Research ArticleNEUROSCIENCE

Learning to read recycles visual cortical networks without destruction

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Science Advances  18 Sep 2019:
Vol. 5, no. 9, eaax0262
DOI: 10.1126/sciadv.aax0262
  • Fig. 1 Brain areas whose response to orthographic stimuli is modulated by literacy.

    (A) Network of brain areas showing responses modulated by literacy, projected on the single-subject MNI152 template brain. Red indicates areas whose response to viewing sentences was significantly positively correlated with literacy. Blue indicates brain areas whose response to viewing nonwords was significantly positively correlated with literacy. Magenta indicates overlap between the two. (B) Images show correlations between brain response to sentences and nonwords projected into axial and sagittal planes through the VWFA (at MNI coordinates −42, −55, −10), marked with a circle. Graphs show correlation coefficients for the relationship between literacy and brain response for visual stimuli, at peaks determined from the correlations between sentence reading and literacy; arrows indicate approximate location of peaks. Significant correlations are highlighted with white dots. r and P values are provided adjacent. Correlations that reach significance at P < 0.05 when applying a Bonferroni correction corrected for multiple comparisons within region of interest (ROI) (i.e., six comparisons) are indicated with a black dot on the white highlight. C, checkerboards; F, faces; H, houses; T, tools; FF, false fonts; NW, nonwords. Activation maps thresholded at P(unc.) < 0.001 and cluster-wise threshold of P(FWE) < 0.05.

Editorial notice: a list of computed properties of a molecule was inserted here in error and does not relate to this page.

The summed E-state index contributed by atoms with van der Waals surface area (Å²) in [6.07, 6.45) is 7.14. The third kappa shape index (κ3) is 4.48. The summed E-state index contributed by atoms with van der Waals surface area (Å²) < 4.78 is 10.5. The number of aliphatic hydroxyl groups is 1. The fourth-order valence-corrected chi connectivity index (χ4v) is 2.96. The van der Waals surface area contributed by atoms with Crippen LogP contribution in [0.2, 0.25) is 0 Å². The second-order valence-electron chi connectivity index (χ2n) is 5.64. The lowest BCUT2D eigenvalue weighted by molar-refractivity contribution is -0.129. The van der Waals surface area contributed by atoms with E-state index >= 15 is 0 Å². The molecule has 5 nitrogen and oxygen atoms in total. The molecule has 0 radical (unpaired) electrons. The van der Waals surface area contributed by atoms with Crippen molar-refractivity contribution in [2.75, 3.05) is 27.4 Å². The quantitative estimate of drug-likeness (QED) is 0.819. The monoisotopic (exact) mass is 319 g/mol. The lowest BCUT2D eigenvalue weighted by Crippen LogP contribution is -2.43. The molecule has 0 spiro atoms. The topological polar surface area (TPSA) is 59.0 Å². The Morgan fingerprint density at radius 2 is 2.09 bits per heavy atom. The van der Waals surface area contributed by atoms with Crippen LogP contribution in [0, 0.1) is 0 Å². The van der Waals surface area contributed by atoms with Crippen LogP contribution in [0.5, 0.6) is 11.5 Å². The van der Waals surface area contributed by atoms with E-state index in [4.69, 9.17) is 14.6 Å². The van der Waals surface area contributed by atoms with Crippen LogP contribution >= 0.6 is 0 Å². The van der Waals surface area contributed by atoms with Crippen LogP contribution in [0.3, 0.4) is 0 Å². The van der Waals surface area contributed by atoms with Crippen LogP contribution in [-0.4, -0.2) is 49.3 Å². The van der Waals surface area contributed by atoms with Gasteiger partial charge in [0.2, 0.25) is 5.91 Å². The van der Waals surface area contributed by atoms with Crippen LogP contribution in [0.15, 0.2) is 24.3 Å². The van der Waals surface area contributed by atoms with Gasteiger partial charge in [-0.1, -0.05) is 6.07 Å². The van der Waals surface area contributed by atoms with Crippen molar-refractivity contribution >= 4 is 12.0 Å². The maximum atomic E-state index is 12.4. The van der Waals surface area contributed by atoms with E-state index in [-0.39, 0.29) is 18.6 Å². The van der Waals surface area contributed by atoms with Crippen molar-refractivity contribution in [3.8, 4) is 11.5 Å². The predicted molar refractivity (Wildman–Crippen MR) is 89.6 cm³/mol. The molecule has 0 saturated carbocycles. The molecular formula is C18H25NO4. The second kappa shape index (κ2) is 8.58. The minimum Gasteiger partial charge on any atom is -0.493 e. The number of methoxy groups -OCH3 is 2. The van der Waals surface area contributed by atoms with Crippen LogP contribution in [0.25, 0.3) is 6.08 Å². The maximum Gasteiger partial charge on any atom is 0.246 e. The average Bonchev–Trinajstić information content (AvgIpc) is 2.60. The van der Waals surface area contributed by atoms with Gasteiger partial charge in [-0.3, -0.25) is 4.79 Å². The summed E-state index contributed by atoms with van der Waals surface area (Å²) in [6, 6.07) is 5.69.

• Fig. 2 Group-level activation of ventral visual areas in response to visual categories (A to G).

    (B) and (G) show the significant responses at the group level to each category of stimulus presented during the visual run; planes of section are indicated in labels. Colors represent the indicated stimulus category in both brain projections and the graphs. The black line demarcates the range of x coordinates −58 to −22 mm (left) and 22 to 58 mm (right). The locus of the group VWFA is shown as a black dot filled in white. For clarity of display, only the top 5% of most significant voxels reaching the voxel-level threshold of P(unc.) < 0.001 and cluster-wise threshold of P(FWE) < 0.05 for the contrasts of each condition versus baseline are shown, projected on the MNI152 template brain. Note the substantial overlap between the activation maps of the different conditions (also evident in figs. S2 and S3). (A) and (D) respectively show the group mean responses of literate and illiterate individuals (±SEM) to each of the stimulus categories presented, at 4-mm intervals along the x axis of the plane through the group VWFA in the left hemisphere. (C) and (E) respectively illustrate the same data for the right hemisphere. (F) shows the correlation coefficient, r, for the relationship between literacy and brain response at the specified coordinates in the left hemisphere, and (H) shows the equivalent information for the right hemisphere; data points highlighted in white are those where there is a significant (P < 0.05) relationship between literacy and brain response. The correlation coefficients and their respective P values are tabulated in table S3. au, arbitrary units.

  • Fig. 3 Increased response to reading sentences in trained participants after training.